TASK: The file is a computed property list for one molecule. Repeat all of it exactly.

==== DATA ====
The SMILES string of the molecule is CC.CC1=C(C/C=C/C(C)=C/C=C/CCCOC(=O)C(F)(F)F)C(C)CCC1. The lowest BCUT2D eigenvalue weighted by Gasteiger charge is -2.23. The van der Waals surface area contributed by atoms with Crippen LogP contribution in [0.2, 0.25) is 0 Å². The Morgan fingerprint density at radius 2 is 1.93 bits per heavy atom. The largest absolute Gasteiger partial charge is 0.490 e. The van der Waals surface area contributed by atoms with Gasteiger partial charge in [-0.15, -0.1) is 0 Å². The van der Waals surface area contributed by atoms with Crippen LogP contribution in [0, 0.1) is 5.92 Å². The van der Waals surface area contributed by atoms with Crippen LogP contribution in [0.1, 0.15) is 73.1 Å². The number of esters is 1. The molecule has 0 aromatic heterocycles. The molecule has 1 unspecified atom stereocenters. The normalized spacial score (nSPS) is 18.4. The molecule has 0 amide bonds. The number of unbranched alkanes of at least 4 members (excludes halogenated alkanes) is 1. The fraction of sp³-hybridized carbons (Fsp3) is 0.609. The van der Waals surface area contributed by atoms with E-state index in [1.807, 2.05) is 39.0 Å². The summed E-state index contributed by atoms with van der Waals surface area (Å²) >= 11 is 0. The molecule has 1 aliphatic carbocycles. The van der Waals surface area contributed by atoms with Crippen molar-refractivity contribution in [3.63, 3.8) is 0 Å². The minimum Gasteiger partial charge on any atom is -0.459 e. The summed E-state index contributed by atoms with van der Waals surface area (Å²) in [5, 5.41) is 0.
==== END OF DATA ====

The SMILES string of the molecule is CC.CC1=C(C/C=C/C(C)=C/C=C/CCCOC(=O)C(F)(F)F)C(C)CCC1. The lowest BCUT2D eigenvalue weighted by Gasteiger charge is -2.23. The van der Waals surface area contributed by atoms with Crippen LogP contribution in [0.2, 0.25) is 0 Å². The Morgan fingerprint density at radius 2 is 1.93 bits per heavy atom. The largest absolute Gasteiger partial charge is 0.490 e. The van der Waals surface area contributed by atoms with Gasteiger partial charge in [-0.15, -0.1) is 0 Å². The van der Waals surface area contributed by atoms with Crippen LogP contribution in [0, 0.1) is 5.92 Å². The van der Waals surface area contributed by atoms with Crippen LogP contribution in [0.1, 0.15) is 73.1 Å². The number of esters is 1. The molecule has 0 aromatic heterocycles. The molecule has 1 unspecified atom stereocenters. The normalized spacial score (nSPS) is 18.4. The molecule has 0 amide bonds. The number of unbranched alkanes of at least 4 members (excludes halogenated alkanes) is 1. The fraction of sp³-hybridized carbons (Fsp3) is 0.609. The van der Waals surface area contributed by atoms with E-state index in [1.807, 2.05) is 39.0 Å². The summed E-state index contributed by atoms with van der Waals surface area (Å²) >= 11 is 0. The molecule has 1 aliphatic carbocycles. The van der Waals surface area contributed by atoms with Crippen molar-refractivity contribution in [3.63, 3.8) is 0 Å². The minimum Gasteiger partial charge on any atom is -0.459 e. The summed E-state index contributed by atoms with van der Waals surface area (Å²) in [5, 5.41) is 0.